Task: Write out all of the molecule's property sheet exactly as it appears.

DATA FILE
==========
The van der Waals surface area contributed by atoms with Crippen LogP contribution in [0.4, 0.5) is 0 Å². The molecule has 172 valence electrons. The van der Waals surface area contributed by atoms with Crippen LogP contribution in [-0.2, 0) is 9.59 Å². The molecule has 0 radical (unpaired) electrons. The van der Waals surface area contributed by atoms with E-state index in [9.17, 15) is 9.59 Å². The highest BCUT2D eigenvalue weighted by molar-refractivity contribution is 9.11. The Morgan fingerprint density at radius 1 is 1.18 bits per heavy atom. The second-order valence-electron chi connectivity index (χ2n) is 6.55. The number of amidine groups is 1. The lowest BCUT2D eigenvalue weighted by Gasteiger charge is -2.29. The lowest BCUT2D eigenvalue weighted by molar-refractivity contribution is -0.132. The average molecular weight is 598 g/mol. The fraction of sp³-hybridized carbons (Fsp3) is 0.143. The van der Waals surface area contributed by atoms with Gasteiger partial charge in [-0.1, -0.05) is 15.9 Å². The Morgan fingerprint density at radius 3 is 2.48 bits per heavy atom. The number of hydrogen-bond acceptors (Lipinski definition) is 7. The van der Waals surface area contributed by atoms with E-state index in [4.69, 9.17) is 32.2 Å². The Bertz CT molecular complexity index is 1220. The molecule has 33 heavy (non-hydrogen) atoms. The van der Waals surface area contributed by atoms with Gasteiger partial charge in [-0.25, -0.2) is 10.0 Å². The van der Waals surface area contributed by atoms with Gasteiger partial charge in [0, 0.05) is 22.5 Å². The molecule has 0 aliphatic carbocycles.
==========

The van der Waals surface area contributed by atoms with Crippen LogP contribution in [0.4, 0.5) is 0 Å². The molecule has 172 valence electrons. The van der Waals surface area contributed by atoms with Crippen LogP contribution in [-0.2, 0) is 9.59 Å². The molecule has 0 radical (unpaired) electrons. The van der Waals surface area contributed by atoms with E-state index in [9.17, 15) is 9.59 Å². The highest BCUT2D eigenvalue weighted by molar-refractivity contribution is 9.11. The Morgan fingerprint density at radius 1 is 1.18 bits per heavy atom. The second-order valence-electron chi connectivity index (χ2n) is 6.55. The number of amidine groups is 1. The lowest BCUT2D eigenvalue weighted by Gasteiger charge is -2.29. The lowest BCUT2D eigenvalue weighted by molar-refractivity contribution is -0.132. The average molecular weight is 598 g/mol. The fraction of sp³-hybridized carbons (Fsp3) is 0.143. The van der Waals surface area contributed by atoms with Gasteiger partial charge in [-0.1, -0.05) is 15.9 Å². The Morgan fingerprint density at radius 3 is 2.48 bits per heavy atom. The number of hydrogen-bond acceptors (Lipinski definition) is 7. The van der Waals surface area contributed by atoms with E-state index in [4.69, 9.17) is 32.2 Å². The Bertz CT molecular complexity index is 1220. The molecule has 33 heavy (non-hydrogen) atoms. The van der Waals surface area contributed by atoms with Gasteiger partial charge in [-0.25, -0.2) is 10.0 Å². The van der Waals surface area contributed by atoms with Gasteiger partial charge in [0, 0.05) is 22.5 Å². The molecule has 0 aliphatic carbocycles.